Mount Everest, the highest mountain in the world, is a majestic wonder that attracts mountaineers from all over the world. However, scaling this peak is no easy feat. Many climbers who attempt to climb Mount Everest experience a range of health problems due to the high altitude.
In this beginner’s guide, we’ll explore why people get sick on Mount Everest and what can be done to prevent it.
What is Altitude Sickness?
Altitude sickness, also known as acute mountain sickness (AMS), is a condition that occurs when the body is unable to adapt to high altitude conditions. The human body is designed to function at sea level where the air pressure is highest. As we ascend to higher altitudes, the air pressure decreases, which means there is less oxygen available in the air we breathe. The body can adapt to these changes, but it takes time.
When we ascend to high altitudes too quickly, our bodies struggle to adapt. This is what leads to altitude sickness. Symptoms of altitude sickness include headache, fatigue, dizziness, nausea, and shortness of breath. In severe cases, altitude sickness can lead to fluid buildup in the lungs or brain, which can be life-threatening.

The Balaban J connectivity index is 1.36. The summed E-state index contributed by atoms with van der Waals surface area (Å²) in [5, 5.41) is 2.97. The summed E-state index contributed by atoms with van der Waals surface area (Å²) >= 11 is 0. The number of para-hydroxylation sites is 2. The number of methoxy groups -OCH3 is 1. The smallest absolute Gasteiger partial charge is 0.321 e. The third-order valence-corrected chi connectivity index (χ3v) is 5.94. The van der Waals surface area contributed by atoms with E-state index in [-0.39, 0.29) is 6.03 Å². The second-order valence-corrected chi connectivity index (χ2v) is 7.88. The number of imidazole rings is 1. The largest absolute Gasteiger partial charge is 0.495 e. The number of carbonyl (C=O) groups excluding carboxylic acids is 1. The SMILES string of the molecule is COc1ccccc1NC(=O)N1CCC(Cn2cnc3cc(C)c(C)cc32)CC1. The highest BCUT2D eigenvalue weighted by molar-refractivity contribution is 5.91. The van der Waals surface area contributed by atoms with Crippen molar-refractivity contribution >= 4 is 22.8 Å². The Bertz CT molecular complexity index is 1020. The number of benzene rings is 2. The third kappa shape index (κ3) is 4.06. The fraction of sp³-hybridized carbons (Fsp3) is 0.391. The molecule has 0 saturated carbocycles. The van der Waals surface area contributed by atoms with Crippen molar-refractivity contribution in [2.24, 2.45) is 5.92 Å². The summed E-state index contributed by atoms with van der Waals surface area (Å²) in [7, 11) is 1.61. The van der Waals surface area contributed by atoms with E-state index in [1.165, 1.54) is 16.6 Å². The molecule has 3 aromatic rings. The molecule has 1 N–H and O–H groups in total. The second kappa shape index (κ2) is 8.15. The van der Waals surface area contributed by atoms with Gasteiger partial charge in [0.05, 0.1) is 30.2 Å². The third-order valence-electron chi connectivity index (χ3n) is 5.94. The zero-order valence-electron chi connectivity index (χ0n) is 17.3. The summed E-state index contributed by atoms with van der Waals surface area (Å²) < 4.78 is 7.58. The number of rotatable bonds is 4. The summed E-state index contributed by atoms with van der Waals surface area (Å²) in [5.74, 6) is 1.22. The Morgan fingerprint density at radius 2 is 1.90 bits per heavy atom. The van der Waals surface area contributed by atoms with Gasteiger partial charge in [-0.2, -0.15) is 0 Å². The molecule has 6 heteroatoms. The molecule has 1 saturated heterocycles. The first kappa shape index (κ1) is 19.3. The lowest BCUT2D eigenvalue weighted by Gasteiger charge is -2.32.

Why Does Altitude Sickness Occur on Mount Everest?
Mount Everest is located in the Himalayan mountain range, which is known for its high altitude and extreme weather conditions. The peak of Mount Everest stands at a staggering 29,029 feet (8,848 meters) above sea level. At this altitude, the air pressure is only a third of what it is at sea level, which means there is significantly less oxygen available to breathe.
Climbing to the top of Mount Everest requires spending several days at high altitudes, which puts climbers at risk of developing altitude sickness. Additionally, the extreme weather conditions on Mount Everest can exacerbate altitude sickness symptoms, making it even more challenging to climb.
Who is at Risk of Altitude Sickness?
Anyone can develop altitude sickness, regardless of their age or fitness level. However, some people may be more susceptible to altitude sickness than others. Factors that can increase the risk of altitude sickness include:
- Climbing to high altitudes too quickly
- Staying at high altitudes for an extended period
- Lack of acclimatization
- Alcohol consumption
- Pre-existing medical conditions, such as respiratory or heart problems
How Can Altitude Sickness Be Prevented?